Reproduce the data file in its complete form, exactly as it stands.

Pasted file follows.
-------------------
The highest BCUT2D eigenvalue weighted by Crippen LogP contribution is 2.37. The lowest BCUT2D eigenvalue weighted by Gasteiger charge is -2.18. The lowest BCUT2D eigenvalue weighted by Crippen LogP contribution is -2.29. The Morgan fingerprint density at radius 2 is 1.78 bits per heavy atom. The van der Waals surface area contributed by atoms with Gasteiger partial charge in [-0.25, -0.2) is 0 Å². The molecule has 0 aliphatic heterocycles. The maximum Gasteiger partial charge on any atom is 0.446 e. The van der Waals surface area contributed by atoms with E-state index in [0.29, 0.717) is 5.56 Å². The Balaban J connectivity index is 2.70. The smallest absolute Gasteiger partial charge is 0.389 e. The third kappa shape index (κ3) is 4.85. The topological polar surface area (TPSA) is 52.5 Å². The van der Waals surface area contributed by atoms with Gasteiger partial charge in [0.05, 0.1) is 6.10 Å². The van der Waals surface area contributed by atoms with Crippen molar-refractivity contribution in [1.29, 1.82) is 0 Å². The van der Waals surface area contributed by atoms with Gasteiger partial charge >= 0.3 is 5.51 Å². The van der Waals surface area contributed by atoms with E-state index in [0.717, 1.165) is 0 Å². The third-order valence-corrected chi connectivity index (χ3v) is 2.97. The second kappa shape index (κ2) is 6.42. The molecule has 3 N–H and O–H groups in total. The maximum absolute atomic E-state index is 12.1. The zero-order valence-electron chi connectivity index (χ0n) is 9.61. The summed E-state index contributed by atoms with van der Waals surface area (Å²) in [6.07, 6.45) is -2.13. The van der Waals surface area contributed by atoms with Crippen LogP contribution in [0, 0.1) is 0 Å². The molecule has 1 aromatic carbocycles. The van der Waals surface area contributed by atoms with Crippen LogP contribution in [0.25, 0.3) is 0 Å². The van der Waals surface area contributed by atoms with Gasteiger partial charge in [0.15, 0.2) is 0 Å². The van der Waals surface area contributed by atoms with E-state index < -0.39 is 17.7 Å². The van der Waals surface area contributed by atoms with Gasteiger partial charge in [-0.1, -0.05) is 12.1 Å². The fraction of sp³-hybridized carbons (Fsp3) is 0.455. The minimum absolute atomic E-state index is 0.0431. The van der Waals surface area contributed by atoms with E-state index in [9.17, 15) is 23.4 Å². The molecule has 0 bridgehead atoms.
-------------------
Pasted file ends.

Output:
The highest BCUT2D eigenvalue weighted by Crippen LogP contribution is 2.37. The lowest BCUT2D eigenvalue weighted by Gasteiger charge is -2.18. The lowest BCUT2D eigenvalue weighted by Crippen LogP contribution is -2.29. The Morgan fingerprint density at radius 2 is 1.78 bits per heavy atom. The van der Waals surface area contributed by atoms with Gasteiger partial charge in [-0.25, -0.2) is 0 Å². The molecule has 0 aliphatic heterocycles. The maximum Gasteiger partial charge on any atom is 0.446 e. The van der Waals surface area contributed by atoms with E-state index in [0.29, 0.717) is 5.56 Å². The Balaban J connectivity index is 2.70. The smallest absolute Gasteiger partial charge is 0.389 e. The third kappa shape index (κ3) is 4.85. The topological polar surface area (TPSA) is 52.5 Å². The van der Waals surface area contributed by atoms with Gasteiger partial charge in [0.05, 0.1) is 6.10 Å². The van der Waals surface area contributed by atoms with Crippen molar-refractivity contribution in [1.29, 1.82) is 0 Å². The van der Waals surface area contributed by atoms with Gasteiger partial charge >= 0.3 is 5.51 Å². The van der Waals surface area contributed by atoms with E-state index in [0.717, 1.165) is 0 Å². The third-order valence-corrected chi connectivity index (χ3v) is 2.97. The second kappa shape index (κ2) is 6.42. The molecule has 3 N–H and O–H groups in total. The maximum absolute atomic E-state index is 12.1. The zero-order valence-electron chi connectivity index (χ0n) is 9.61. The summed E-state index contributed by atoms with van der Waals surface area (Å²) in [6.07, 6.45) is -2.13. The van der Waals surface area contributed by atoms with Crippen LogP contribution in [0, 0.1) is 0 Å². The molecule has 1 aromatic carbocycles. The van der Waals surface area contributed by atoms with Crippen LogP contribution in [0.25, 0.3) is 0 Å². The van der Waals surface area contributed by atoms with Gasteiger partial charge in [0.15, 0.2) is 0 Å². The van der Waals surface area contributed by atoms with E-state index < -0.39 is 17.7 Å². The van der Waals surface area contributed by atoms with Gasteiger partial charge in [-0.1, -0.05) is 12.1 Å². The fraction of sp³-hybridized carbons (Fsp3) is 0.455. The minimum absolute atomic E-state index is 0.0431. The van der Waals surface area contributed by atoms with E-state index in [9.17, 15) is 23.4 Å². The molecule has 0 bridgehead atoms.